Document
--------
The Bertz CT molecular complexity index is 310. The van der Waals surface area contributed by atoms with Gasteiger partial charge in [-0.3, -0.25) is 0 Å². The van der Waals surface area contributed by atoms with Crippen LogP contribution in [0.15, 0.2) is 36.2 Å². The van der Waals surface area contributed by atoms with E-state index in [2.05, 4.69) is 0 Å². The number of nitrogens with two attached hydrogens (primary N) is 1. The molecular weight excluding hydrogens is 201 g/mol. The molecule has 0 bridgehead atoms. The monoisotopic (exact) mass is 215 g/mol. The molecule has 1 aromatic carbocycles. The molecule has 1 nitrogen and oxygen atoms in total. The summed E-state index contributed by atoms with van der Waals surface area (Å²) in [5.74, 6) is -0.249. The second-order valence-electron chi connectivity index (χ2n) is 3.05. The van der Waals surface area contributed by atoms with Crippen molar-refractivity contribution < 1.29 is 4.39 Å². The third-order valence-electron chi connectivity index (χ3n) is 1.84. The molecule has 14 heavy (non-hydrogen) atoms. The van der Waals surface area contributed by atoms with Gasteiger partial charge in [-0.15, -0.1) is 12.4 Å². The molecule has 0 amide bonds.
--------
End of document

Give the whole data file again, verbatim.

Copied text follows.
The Bertz CT molecular complexity index is 310. The van der Waals surface area contributed by atoms with Gasteiger partial charge in [-0.3, -0.25) is 0 Å². The van der Waals surface area contributed by atoms with Crippen LogP contribution in [0.15, 0.2) is 36.2 Å². The van der Waals surface area contributed by atoms with E-state index in [2.05, 4.69) is 0 Å². The number of nitrogens with two attached hydrogens (primary N) is 1. The molecular weight excluding hydrogens is 201 g/mol. The molecule has 0 bridgehead atoms. The monoisotopic (exact) mass is 215 g/mol. The molecule has 1 aromatic carbocycles. The molecule has 1 nitrogen and oxygen atoms in total. The summed E-state index contributed by atoms with van der Waals surface area (Å²) in [5.74, 6) is -0.249. The second-order valence-electron chi connectivity index (χ2n) is 3.05. The van der Waals surface area contributed by atoms with Crippen molar-refractivity contribution < 1.29 is 4.39 Å². The third-order valence-electron chi connectivity index (χ3n) is 1.84. The molecule has 14 heavy (non-hydrogen) atoms. The van der Waals surface area contributed by atoms with Gasteiger partial charge in [-0.15, -0.1) is 12.4 Å². The molecule has 0 amide bonds.